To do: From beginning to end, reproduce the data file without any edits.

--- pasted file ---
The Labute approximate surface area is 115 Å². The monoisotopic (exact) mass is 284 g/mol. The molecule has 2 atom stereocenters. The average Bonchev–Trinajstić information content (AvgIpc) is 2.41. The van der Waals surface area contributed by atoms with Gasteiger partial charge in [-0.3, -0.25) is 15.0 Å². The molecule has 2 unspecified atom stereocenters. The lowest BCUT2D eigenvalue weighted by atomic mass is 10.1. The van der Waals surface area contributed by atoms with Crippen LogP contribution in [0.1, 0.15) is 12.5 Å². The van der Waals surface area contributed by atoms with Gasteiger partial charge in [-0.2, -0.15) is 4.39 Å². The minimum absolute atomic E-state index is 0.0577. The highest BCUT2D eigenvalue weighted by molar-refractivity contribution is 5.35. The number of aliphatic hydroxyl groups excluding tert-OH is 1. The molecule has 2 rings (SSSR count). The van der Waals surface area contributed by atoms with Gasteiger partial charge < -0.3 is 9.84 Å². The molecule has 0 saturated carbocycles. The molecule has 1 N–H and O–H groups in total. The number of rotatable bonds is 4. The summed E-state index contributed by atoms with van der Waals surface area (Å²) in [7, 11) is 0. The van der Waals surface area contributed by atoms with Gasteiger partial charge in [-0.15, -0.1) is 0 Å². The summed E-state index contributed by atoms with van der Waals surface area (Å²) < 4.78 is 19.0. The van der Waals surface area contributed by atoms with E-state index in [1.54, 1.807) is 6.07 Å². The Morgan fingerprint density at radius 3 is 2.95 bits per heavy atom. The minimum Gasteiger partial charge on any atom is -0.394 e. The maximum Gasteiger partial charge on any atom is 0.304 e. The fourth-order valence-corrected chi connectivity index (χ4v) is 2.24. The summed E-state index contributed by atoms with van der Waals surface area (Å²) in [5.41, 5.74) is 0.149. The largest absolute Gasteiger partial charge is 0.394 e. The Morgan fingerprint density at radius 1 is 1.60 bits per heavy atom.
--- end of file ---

The Labute approximate surface area is 115 Å². The monoisotopic (exact) mass is 284 g/mol. The molecule has 2 atom stereocenters. The average Bonchev–Trinajstić information content (AvgIpc) is 2.41. The van der Waals surface area contributed by atoms with Gasteiger partial charge in [-0.3, -0.25) is 15.0 Å². The molecule has 2 unspecified atom stereocenters. The lowest BCUT2D eigenvalue weighted by atomic mass is 10.1. The van der Waals surface area contributed by atoms with Crippen LogP contribution in [0.1, 0.15) is 12.5 Å². The van der Waals surface area contributed by atoms with Gasteiger partial charge in [-0.2, -0.15) is 4.39 Å². The minimum absolute atomic E-state index is 0.0577. The highest BCUT2D eigenvalue weighted by molar-refractivity contribution is 5.35. The number of aliphatic hydroxyl groups excluding tert-OH is 1. The molecule has 2 rings (SSSR count). The van der Waals surface area contributed by atoms with Gasteiger partial charge < -0.3 is 9.84 Å². The molecule has 0 saturated carbocycles. The molecule has 1 N–H and O–H groups in total. The number of rotatable bonds is 4. The summed E-state index contributed by atoms with van der Waals surface area (Å²) in [7, 11) is 0. The van der Waals surface area contributed by atoms with Gasteiger partial charge in [-0.15, -0.1) is 0 Å². The summed E-state index contributed by atoms with van der Waals surface area (Å²) < 4.78 is 19.0. The van der Waals surface area contributed by atoms with E-state index in [1.54, 1.807) is 6.07 Å². The Morgan fingerprint density at radius 3 is 2.95 bits per heavy atom. The minimum Gasteiger partial charge on any atom is -0.394 e. The maximum Gasteiger partial charge on any atom is 0.304 e. The fourth-order valence-corrected chi connectivity index (χ4v) is 2.24. The summed E-state index contributed by atoms with van der Waals surface area (Å²) in [5.41, 5.74) is 0.149. The largest absolute Gasteiger partial charge is 0.394 e. The Morgan fingerprint density at radius 1 is 1.60 bits per heavy atom.